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Wildlife cameras no longer allowed for big game hunting

DWR Trail Camera Image of Deer.PNG
Utah DWR
Trail Camera Image

On Thursday, the Utah Wildlife Board voted 5 to 2 to restrict all trail cameras in the harvesting of big game animals during hunting season.

The vote to ban the cameras came at the end of a three-and-a-half-hour meeting attended by 70 people. Utah Department of Wildlife Resources Public Information Officer Faith Heaton Jolley said the decision followed surveys the DWR conducted last fall, reaching out to 16,000 hunters for input.

“And we made a proposal to restrict the use of live transmitting trail cameras for hunting for certain time periods of the year. When the Utah Wildlife Board met in January and they heard all those public comments that we've gotten during our public meetings, they voted ultimately to restrict all trail cameras. So live transmitting and non-transmitting.”

Heaton-Jolley said the board first decided in January to eliminate the use of all cameras for harvesting large game animals during hunting season, which sparked public outcry. That triggered the special meeting Thursday, where the board reiterated its decision.

“And ultimately, they voted to restrict all trail cameras from July 31 to December 31 on public and private property that are used specifically to help assist in the harvest of any big game animals.”

Heaton Jolley said watching wildlife is a popular activity unrelated to hunting, and cameras on public or private lands aren’t necessarily illegal. The new seasonal restrictions don’t apply to landowners monitoring for trespassing, agricultural uses, government or educational organizations, or anyone not hunting.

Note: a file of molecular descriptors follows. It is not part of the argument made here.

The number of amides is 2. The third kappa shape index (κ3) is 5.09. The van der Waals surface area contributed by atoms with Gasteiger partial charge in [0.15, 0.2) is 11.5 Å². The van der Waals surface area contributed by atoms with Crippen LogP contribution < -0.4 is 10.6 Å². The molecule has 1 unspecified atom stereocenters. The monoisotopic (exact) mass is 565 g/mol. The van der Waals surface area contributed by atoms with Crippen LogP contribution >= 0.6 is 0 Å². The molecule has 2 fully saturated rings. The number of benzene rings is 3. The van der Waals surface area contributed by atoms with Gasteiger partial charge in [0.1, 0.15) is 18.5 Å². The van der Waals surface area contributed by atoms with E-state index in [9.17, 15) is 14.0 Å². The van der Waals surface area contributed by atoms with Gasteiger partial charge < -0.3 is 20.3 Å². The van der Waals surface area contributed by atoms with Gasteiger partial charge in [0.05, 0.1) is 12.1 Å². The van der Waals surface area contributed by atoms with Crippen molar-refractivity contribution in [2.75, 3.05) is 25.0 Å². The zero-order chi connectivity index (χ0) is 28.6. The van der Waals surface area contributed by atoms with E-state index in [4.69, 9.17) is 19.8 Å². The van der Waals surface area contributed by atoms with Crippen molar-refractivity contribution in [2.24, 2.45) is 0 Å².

The DWR website, wildlife.utah.gov, outlines allowed uses.

“Similar to a lot of wildlife photographers, a lot of people kind of use trail cameras in the same way. They just like to get the footage of those wild animals and not just deer and elk and moose, but all the wildlife that might come across and kind of trigger their trail camera to send them that picture that video and it's just something that's really cool to see. You know, they'll take their kids to place these trail cameras and kind of turn it into a family event and hike out there and get into the outdoors.”

The new rule requires private property owners ban the use of trail cameras from July 31 to December 31 that would help harvest big game animals.

Heaton-Jolley said the new rule is based on camera users’ intention, which makes it difficult for DWR conservation officers to enforce.

KPCW reporter Carolyn Murray covers Summit and Wasatch County School Districts. She also reports on wildlife and environmental stories, along with breaking news. Carolyn has been in town since the mid ‘80s and raised two daughters in Park City.